We have blistered our fingers, cried into our empty whiskey jars and played for lost love. Yes, we have lived the blues, and all thanks to those wonderful Starlicks people, whose batch of instructional guitar videos explore the work of the finest blues masters to ever slide, bend or swing.
While traditional transcriptions can provide a good deal of essential information about a song, they can’t demonstrate the many nuances of phrasing and rhythm necessary to accurately perform the material. This is where Starlicks’ videos do their stuff. The hour-long tapes, each dedicated to a major figure of the genre, make use of a split-screen to capture both the fretting hand and strumming hand, while each video’s accompanying booklet explains the finger points and patterns crucial to the player’s style.
The First video to “woke up this mornin’” is Muddy Waters Guitar Style. Hosted by the brilliant monikered “Steady Rollin’” Bob Margolin, this tape makes light work of one of the heaviest bluesmen in history. Steady is the perfect teacher for this release, having enjoyed seven-year tenure in Muddy’s band, during which he learned from the master himself. From his comfy back-stoop stage set, he begins by introducing Waters’ trademark open-G tuning, then expands to include slide work and picking and slide tutorials in standard tuning. Steady’s authentic solo renderings of songs—including “Rollin’ and Tumblin’,” “Blow Wind Blow” and “Kind Hearted Women”—are made all the more enjoyable through his detailed explanations, fascinating anecdotes, and dry-wit delivery.
T-Bone Walker Guitar Style and Freddie King Guitar Style are both hosted by the amazingly versatile Duke Robillard, who has recorded more trade styles than you can shake a mojo at. Robillard is particularly adept at serving his T-Bone well-done, with authentic dishes like “You Don’t Love Me,” “T-Bone Boogie” and “I Get So Weary.” Starting with a detailed look at T-Bone’s idiosyncratic choice of blacking chords, Duke lays the foundation of the electric pioneer’s style. Subsequent lead examples are played against these rhythms, highlighting T-Bone’s inventive use of simple scales in the basic position.
Duke’s Freddie King flick is equally impressive. Arguably one of the riffiest, groovies blues virtuosos, King cut the template for hook-laden rock that humbled fledgling greats like Eric Clapton. Robillard offers real insight into King’s spectacular style, providing detailed explanations of King’s rhythm and lead work played over his preferred chord voicings. Highlights include a full break-down of the signature instrumental “Hideaway,” and the classics “The Stumble” and Sen-sa-shun.” In case you’d forgotten how hip this cat was, there’s also some rare footage of him working his magic.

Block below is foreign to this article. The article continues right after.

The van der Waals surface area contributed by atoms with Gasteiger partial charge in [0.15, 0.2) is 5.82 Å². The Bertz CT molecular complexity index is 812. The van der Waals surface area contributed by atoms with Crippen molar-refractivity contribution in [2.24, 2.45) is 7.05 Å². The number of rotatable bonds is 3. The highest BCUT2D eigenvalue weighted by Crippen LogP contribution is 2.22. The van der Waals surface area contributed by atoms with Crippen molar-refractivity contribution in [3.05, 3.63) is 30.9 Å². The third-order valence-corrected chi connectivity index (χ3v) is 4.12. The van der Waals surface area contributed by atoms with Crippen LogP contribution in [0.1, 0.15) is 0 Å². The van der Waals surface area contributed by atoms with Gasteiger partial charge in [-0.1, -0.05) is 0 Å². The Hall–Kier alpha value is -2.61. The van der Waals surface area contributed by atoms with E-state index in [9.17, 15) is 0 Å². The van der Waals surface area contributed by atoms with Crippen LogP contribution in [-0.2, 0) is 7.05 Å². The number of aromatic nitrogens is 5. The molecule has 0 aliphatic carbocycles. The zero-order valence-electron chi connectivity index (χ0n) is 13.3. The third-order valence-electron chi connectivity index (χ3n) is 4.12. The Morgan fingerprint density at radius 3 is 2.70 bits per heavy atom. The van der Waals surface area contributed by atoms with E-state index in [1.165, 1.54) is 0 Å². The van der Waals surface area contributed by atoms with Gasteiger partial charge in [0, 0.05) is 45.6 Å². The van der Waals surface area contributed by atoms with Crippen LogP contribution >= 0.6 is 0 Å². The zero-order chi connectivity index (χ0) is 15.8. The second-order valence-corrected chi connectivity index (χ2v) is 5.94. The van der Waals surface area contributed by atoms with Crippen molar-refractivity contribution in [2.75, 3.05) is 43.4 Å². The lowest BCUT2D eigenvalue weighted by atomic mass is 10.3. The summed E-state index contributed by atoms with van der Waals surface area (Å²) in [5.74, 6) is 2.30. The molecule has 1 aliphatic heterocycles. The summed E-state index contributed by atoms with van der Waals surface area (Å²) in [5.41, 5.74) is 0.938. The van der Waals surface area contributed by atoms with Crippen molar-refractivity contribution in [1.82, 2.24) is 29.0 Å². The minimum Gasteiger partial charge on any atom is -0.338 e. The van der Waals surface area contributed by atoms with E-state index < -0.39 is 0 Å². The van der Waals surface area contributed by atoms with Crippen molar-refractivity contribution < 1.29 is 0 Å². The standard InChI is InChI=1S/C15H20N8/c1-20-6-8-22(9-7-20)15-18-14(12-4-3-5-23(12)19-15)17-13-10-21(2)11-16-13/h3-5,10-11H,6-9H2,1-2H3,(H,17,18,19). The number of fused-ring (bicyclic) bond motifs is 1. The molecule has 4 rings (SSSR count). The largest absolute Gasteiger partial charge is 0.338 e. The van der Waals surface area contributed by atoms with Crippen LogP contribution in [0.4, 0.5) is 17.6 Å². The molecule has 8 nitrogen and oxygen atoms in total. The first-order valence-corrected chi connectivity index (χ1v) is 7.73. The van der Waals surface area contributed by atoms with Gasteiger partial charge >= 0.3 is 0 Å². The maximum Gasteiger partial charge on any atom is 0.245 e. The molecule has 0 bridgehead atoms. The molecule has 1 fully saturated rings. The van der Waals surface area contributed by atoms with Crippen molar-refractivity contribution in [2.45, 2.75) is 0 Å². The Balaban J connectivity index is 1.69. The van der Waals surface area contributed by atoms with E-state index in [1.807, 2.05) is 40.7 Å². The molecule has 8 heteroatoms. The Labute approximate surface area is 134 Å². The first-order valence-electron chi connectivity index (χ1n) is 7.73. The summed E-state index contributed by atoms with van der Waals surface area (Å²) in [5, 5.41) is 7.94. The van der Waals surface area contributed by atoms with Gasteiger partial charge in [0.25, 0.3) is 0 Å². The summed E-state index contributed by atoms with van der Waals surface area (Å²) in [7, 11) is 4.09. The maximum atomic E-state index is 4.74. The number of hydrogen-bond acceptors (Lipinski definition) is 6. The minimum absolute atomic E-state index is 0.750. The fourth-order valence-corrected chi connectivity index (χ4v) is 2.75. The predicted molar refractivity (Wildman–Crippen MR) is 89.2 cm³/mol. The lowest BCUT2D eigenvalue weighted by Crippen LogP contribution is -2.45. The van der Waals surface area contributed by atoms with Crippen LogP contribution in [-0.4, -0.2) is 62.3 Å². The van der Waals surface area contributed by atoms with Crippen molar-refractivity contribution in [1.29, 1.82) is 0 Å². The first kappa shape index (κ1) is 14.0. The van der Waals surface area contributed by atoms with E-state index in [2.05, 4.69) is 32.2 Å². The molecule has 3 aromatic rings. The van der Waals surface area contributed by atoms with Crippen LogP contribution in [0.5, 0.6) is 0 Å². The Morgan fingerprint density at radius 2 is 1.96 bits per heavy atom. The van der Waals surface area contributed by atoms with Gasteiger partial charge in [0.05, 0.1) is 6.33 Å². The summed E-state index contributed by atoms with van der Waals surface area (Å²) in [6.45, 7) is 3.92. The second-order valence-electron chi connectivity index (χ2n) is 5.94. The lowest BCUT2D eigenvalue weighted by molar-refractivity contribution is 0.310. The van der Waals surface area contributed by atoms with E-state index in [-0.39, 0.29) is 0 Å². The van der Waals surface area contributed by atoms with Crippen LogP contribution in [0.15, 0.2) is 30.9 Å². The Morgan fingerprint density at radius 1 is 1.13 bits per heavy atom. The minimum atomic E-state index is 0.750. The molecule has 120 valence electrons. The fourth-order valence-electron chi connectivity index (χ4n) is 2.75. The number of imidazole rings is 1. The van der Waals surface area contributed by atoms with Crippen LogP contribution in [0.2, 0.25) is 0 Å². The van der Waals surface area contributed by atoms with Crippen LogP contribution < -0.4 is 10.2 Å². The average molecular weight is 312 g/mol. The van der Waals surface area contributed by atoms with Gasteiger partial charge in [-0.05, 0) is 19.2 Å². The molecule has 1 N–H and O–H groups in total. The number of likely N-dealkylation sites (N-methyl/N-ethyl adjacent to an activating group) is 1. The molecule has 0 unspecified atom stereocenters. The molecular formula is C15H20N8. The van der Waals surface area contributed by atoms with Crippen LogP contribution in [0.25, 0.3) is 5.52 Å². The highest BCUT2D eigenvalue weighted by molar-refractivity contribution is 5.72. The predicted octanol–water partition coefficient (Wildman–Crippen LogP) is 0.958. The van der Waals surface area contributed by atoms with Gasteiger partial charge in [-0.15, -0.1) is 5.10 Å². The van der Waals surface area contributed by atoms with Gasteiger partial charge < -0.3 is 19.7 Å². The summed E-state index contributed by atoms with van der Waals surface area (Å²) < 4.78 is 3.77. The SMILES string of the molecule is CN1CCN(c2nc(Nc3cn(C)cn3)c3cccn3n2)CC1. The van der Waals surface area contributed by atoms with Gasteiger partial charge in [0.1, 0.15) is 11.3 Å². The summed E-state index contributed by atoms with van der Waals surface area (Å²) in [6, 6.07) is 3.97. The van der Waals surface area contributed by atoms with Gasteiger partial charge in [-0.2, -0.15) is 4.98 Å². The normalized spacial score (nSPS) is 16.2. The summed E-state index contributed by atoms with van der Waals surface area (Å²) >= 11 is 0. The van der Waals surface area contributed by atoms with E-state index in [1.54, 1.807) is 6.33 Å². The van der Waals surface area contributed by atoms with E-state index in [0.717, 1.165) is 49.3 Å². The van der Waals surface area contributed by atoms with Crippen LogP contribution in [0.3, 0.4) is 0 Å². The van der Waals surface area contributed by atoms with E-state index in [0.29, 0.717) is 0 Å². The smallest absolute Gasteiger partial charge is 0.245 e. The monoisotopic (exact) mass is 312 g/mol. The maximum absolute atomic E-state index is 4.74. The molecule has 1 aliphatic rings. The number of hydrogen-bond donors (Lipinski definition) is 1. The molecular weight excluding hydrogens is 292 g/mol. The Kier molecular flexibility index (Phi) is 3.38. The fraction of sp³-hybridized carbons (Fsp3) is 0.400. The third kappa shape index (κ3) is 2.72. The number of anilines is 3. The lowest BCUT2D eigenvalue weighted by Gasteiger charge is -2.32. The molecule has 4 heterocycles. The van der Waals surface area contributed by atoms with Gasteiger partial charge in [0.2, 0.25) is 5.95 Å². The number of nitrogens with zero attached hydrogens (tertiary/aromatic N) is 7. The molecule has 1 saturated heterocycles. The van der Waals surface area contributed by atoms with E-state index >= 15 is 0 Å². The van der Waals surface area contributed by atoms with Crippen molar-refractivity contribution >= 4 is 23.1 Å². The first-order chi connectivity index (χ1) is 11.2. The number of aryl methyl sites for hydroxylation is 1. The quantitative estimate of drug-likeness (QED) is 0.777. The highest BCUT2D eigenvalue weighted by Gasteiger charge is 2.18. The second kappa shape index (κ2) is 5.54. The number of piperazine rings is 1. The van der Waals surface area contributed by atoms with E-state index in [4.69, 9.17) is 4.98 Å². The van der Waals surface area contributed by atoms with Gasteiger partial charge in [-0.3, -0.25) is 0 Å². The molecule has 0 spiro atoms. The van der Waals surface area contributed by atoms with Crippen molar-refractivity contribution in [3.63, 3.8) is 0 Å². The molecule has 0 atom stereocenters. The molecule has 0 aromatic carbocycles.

While the above videos cover the work of clearly departed bluesmen, Delta Blues Guitar features a living legend. David “Honeyboy” Edwards has quite a tale to tell and one helluva soundtrack to go with it. His thick Mississippi accent is a testament to his Delta
blues upbringing, which reached a crossroad when, at the age of 21, he met Robert Johnson. Edwards tells this story and provides his eyewitness account of Johnson’s death. More spectacular is watching Honeyboy demonstrate his laid-back style: inventive roosty blues played in standard tuning with a bare thumb, a few finger strokes and 83 years of experience. Honeyboy offers finger and slide examples of his own work, alongside those of historical players like Johnson and Big Joe Williams, who actually taught him to play. Any closer to the ‘sippi Delta and you’d have mud between your toes.
As a blues instructional videos go, Starlicks have produced a collection of high-quality, well-placed and inspiring lessons by talented players. Some say you have to live the blues to learn the blues, but these tapes offer an irresistible shortcut to the legacies of these great guitarists. Just don’t go makin’ no crazy deals down by the crossroads, y’hear?